There was an excellent turnout for the 2017 Lents Neighborhood Association board election Tuesday night, September 26th.
All of the elected candidates were featured in the LNA election guide I published yesterday, if you’d like to learn more about them.
Stick around until the end of the piece for some thoughts from former LNA chair Nick Christensen on what he’d like to see in the neighborhood and the neighborhood association.
Sabina Urdes was elected as the LNA Chair, winning with 69% of the vote (129 votes).
Christo Brehm was elected as the LNA Transportation Chair, winning with 71% of the vote (127 votes).
Cora Potter was elected as the LNA Land Use Chair, winning with 71% of the vote (130 votes).
Jason Umtuch and Barbara Bader were elected as LNA At Large Chairs (both to a full two-year term). Umtuch won 34% of the vote (115 votes) and Bader won with 30% of the vote (102 votes).
Amina Wilson was elected as a LNA At Large Chair (a one-year half term), winning with 92% of the vote (144 votes).
From the City of Portland’s Office of Neighborhood Involvement, Paul Leistner oversaw the election. He said that not everyone who received a ballot voted for every position.
189 Lents residents voted this year, compared to 155 in 2016.
The 2016 election was the first with more than one candidate for each position. All the seats in this year’s election were contested but one, the one-year At Large Chair position.
“My hope, after Tuesday’s elections, is that the LNA is able to feel more like a cohesive, neighborhood organization again. That people will start assuming good intent in their neighbors, even when they disagree on issues of substance. That people will learn to ignore the agitators who thrive on attention.
I hope the LNA goes back to having everyone sit in a circle at general meetings, side by side with neighbors and board members, and not the electorate facing the elected. The LNA isn’t a city council. It’s a community discussion.
I hope agendas are published in a timely manner. I hope people follow the bylaws and don’t interpret them creatively.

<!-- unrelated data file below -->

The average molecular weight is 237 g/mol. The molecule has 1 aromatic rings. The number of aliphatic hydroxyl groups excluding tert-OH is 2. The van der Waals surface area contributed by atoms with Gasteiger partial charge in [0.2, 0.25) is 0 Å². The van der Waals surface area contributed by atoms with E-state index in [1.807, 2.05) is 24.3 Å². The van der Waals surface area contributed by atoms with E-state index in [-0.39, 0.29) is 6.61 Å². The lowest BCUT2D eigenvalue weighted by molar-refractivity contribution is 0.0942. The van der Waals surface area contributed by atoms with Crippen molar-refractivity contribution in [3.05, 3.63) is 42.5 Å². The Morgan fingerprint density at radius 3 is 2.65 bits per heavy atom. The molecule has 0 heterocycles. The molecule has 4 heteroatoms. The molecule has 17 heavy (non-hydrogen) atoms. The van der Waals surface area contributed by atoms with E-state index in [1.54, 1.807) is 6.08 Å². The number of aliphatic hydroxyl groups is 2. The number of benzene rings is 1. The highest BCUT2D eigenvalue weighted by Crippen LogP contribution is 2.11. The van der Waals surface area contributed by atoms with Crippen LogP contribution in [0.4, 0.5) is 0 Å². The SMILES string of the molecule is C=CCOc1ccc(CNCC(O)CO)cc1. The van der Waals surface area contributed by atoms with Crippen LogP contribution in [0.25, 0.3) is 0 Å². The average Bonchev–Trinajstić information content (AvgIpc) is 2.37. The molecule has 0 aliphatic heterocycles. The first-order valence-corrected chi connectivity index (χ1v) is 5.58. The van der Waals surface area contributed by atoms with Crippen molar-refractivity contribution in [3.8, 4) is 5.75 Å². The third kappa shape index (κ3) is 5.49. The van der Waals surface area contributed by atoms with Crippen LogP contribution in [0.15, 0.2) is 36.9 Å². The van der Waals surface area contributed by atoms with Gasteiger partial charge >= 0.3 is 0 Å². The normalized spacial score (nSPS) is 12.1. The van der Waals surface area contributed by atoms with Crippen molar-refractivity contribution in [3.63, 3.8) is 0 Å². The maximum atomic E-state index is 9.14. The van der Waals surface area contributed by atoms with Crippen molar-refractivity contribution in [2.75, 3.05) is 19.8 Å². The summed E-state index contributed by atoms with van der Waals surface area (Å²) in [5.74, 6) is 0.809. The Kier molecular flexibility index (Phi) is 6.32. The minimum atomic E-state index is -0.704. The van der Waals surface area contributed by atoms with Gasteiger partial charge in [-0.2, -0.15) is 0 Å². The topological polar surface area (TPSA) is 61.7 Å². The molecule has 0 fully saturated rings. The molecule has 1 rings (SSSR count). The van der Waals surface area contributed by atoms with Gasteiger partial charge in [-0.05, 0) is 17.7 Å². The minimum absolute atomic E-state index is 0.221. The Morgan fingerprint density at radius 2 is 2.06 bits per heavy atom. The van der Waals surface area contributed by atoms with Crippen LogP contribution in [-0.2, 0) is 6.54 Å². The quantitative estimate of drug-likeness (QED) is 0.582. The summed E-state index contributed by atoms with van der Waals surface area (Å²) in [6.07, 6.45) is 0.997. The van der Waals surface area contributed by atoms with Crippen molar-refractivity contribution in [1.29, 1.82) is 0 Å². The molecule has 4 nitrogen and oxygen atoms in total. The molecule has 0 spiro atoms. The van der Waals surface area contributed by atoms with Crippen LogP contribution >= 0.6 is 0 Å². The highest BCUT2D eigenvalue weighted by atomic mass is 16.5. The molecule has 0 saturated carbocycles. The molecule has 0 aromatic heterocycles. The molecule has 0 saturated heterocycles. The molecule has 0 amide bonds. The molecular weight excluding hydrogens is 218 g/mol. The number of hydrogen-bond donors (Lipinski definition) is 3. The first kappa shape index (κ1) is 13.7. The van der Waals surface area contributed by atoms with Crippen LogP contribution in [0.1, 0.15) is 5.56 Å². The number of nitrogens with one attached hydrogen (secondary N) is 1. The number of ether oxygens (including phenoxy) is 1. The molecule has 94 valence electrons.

I hope people can remember that the LNA is run by volunteers, and they are not only fallible humans but also, in many cases, fallible humans with jobs and lives and families and hobbies.
I hope that people can understand that change is inevitable, and the best thing you can do to deal with that is try to shape it. Things will either get better or worse. They will seldom stay “just as good.” This is both my experience, and suggested through research.
A friend of mine, before Tuesday’s meeting, said he was surprised at something I said on Facebook. And I responded that I’ve always felt it’s easier to meet people where they’re at and bring them along with you than to stand 10 feet in front of them and insist that they catch up. I think that’s an approach that people need to take to heart. Listen to your neighbors’ concerns. Speak to them in a language they can understand. Hope that you can turn them 1 degree at a time. Too fast, and people get whiplash.
The next five years are crucial for Lents.
– With the opening of the apartments in the Lents Town Center, how do we, as neighbors, support the businesses and ensure the apartment owners remain involved and committed to a healthy neighborhood?
– How do continue the momentum to ensure the city honors its commitment of 150+ new market-rate apartments to match the 150+ affordable apartments now under construction? We were promised a 50-50 split. We should get that.
– How do we find a way to not only eliminate the rising, obscene flood insurance premiums for areas in the Johnson Creek corridor – Lents residents spend more than $1 million a year on flood insurance premiums, a number that could double by 2022 – but also actually eliminate the threat of flooding? How can that effort increase recreation, public safety and access to jobs?
– How do members of Lents’ Asian, Somali and Latino communities in particular gain access to decision-making about our community’s future?
– As the police bureau reforms, how do we ensure Lents has improved public safety and the reforms meet our community’s needs?
– What happens to Marshall High School after Grant moves out at the end of the 2018-19 school year?
– How do we do our fair share – and not everyone else’s fair-share too – to support our city’s efforts to address homelessness?
– If ODOT adds a lane on I-205 from Foster to Powell, how does the LNA get them to commit to environmental and noise mitigation to ensure a decrease in impact on the community?
– How do we ensure the parks bureau continues to invest in fulfilling the Lents Park Master Plan and also makes appropriate improvements to Bloomington, Glenwood, Playhaven and Benedict parks?
These are big issues. These are too much for one person to take on. The only way Lents avoids getting steamrolled by city hall – and well-connected and powerful people in inner-Portland – on these topics is to work together. That means some folks are going to need to put on their grown-up pants and get over petty disagreements. They’re going to need to meet people where they are at, not where they want them to be. For the sake of our community, I hope everyone constructively agrees to work on these issues, and if they disagree with the direction that the LNA has chosen to take, they find a way to get involved in the process themselves (or decide to get out of the way) rather than just constantly trying to take down the LNA because they disagree with it.”